There are few writers around as much admired by other writers as Herbert Gold. Which only testifies the disappointment with this, his tenth novel. For, despite a feeling for the bizarrely comic and a masterly hold on the English language, Gold fails to deliver. The protagonist here is Cordelia, a whore with a classic case of heart-of-gold (no pun on my part intended.) The "voice" is that of Al Dooley, self-styled "snotty but intense sociologist." The setting is San Francisco, top to bottom.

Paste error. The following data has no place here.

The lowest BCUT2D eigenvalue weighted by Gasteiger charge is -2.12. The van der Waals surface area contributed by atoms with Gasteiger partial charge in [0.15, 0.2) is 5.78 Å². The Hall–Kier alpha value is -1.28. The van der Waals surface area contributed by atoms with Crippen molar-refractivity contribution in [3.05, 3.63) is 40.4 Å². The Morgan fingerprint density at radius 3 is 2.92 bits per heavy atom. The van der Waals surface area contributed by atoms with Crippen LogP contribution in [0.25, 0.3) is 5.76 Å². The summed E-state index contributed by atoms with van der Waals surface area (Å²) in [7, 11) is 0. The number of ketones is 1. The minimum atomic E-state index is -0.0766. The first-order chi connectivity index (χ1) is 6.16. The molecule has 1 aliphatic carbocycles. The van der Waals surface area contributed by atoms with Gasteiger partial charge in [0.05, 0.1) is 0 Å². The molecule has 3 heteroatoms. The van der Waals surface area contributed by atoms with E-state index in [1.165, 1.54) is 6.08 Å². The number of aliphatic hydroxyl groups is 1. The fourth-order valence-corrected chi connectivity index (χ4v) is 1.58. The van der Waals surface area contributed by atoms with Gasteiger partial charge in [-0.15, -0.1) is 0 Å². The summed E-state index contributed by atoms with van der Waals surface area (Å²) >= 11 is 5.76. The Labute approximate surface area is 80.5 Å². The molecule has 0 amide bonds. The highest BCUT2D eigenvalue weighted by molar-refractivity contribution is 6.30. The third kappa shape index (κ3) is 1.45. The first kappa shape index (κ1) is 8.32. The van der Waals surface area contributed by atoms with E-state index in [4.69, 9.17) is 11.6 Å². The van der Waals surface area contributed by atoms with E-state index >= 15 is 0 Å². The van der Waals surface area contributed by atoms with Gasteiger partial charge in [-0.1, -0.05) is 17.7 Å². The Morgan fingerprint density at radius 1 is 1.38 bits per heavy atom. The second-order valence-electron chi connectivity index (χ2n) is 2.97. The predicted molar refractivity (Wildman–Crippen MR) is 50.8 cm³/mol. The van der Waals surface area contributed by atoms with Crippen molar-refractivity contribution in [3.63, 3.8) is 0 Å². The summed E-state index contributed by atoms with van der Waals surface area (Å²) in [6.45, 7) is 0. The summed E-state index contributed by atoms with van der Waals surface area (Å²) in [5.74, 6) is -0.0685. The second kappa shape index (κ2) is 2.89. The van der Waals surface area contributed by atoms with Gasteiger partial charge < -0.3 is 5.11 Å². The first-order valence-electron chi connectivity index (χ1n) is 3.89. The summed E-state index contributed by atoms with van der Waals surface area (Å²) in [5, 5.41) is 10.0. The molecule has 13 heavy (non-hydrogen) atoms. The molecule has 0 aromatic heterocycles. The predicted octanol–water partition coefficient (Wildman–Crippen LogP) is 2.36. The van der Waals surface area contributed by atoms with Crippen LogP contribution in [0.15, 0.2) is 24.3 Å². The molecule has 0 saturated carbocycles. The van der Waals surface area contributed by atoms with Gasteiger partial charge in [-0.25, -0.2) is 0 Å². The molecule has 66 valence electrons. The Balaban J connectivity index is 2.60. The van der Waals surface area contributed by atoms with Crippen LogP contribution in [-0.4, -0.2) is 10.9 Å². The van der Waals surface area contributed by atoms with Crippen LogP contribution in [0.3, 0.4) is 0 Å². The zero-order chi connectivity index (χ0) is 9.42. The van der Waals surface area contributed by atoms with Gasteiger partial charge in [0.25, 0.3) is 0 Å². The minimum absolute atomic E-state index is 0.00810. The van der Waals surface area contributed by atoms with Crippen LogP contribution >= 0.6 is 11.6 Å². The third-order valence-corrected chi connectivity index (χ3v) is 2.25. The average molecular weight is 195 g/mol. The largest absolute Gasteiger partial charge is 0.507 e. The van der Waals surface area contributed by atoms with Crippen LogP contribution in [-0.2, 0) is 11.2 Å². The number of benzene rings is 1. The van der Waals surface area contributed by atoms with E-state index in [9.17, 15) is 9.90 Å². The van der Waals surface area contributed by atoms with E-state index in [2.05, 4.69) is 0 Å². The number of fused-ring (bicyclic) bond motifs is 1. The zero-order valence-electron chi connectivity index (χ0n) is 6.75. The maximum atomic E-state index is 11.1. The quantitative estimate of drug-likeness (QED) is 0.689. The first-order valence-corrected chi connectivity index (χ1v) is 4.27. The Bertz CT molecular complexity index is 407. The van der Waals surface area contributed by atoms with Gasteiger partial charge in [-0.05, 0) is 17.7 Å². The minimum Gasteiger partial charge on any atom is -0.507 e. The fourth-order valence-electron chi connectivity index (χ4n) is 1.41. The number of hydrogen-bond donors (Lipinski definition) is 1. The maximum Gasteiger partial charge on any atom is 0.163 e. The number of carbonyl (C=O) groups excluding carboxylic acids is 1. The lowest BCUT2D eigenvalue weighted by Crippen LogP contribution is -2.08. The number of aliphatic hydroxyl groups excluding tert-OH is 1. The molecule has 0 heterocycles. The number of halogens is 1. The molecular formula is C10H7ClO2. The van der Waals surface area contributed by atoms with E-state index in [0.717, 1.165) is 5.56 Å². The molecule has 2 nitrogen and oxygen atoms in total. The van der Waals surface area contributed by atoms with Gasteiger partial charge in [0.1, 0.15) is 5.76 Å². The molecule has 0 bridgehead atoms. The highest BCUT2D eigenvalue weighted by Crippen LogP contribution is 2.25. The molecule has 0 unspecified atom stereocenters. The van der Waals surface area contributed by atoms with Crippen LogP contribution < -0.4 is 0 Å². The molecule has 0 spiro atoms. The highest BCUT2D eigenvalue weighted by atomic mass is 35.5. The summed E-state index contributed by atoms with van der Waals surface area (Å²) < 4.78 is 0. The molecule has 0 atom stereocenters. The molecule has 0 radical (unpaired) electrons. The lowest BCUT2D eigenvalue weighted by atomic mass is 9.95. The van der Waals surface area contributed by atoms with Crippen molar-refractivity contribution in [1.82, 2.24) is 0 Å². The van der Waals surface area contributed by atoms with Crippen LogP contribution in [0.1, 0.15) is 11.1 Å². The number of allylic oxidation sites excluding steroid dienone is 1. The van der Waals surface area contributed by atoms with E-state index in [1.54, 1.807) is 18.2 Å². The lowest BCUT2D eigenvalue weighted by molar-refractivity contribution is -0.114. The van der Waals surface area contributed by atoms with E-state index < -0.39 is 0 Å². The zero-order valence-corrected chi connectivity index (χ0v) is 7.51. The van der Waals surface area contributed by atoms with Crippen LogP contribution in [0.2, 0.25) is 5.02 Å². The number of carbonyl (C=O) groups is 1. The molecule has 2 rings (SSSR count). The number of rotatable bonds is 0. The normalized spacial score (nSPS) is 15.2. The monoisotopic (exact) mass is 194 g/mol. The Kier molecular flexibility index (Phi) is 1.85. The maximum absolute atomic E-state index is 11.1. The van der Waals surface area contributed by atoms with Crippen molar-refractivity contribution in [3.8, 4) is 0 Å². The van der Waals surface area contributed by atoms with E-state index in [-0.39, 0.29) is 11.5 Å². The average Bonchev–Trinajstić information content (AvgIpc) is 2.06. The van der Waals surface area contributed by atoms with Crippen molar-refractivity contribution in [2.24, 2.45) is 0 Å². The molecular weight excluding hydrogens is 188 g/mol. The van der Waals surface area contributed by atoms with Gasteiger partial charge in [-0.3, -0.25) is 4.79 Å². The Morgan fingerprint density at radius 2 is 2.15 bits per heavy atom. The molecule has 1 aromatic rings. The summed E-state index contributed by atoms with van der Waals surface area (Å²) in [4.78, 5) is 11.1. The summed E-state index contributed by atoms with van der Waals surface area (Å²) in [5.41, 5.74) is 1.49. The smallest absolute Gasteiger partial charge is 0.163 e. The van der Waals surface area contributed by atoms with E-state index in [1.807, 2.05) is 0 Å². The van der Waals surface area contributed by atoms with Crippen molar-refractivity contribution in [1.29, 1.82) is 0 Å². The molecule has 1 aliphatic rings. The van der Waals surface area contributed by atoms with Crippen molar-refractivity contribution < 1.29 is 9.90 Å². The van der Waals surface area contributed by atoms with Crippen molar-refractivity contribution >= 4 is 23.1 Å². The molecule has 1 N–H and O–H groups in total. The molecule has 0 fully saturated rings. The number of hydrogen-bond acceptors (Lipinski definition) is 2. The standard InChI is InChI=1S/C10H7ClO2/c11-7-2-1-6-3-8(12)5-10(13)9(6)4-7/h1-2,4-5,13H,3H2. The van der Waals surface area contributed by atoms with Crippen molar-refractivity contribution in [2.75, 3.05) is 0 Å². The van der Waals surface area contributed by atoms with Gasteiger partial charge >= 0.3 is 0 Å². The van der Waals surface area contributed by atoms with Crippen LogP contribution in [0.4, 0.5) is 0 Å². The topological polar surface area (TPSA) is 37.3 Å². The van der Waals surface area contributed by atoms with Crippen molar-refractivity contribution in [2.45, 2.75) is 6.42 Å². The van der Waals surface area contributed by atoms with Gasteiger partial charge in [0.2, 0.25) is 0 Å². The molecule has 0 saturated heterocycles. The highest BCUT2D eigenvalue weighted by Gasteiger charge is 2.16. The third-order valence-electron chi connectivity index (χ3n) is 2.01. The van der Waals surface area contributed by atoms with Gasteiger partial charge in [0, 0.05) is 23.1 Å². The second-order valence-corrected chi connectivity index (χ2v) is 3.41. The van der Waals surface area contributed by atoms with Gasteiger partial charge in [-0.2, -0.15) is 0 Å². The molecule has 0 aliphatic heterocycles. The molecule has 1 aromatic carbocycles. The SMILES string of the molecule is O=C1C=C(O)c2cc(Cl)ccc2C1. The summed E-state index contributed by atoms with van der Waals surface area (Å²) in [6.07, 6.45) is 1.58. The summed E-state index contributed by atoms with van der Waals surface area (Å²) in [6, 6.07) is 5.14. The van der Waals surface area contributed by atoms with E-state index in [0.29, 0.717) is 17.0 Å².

Written with a relentless cool, fired by an urgency to be culturally ith it, Gold's book - while undeniably brilliant in short takes - doesn't do justice to his considerable talents and intelligence. Briefly the story, what there is of it, centers around Cordelia, keeper of the House of Ho, her girls, the men they service singly and sometimes in gangs, and the attempts of a villainous female pol to shut down Cordelia's shop and keep her from organizing San Francisco's hooker population. Dooley hangs out at Cordelia's because, as a Berkeley professor, he is writing a book on victimless crime. He finds in Cordelia the very breath of love and compassion. Gold wants Dooley's Cordelia to be our Cordelia, but somehow he never convinces. If he tells us often enough that she is specially, perhaps even divinely endowed, are we necessarily going to believe it? At the end we are still "waiting" for Gold's Cordelia. (Arbor House, $8.95)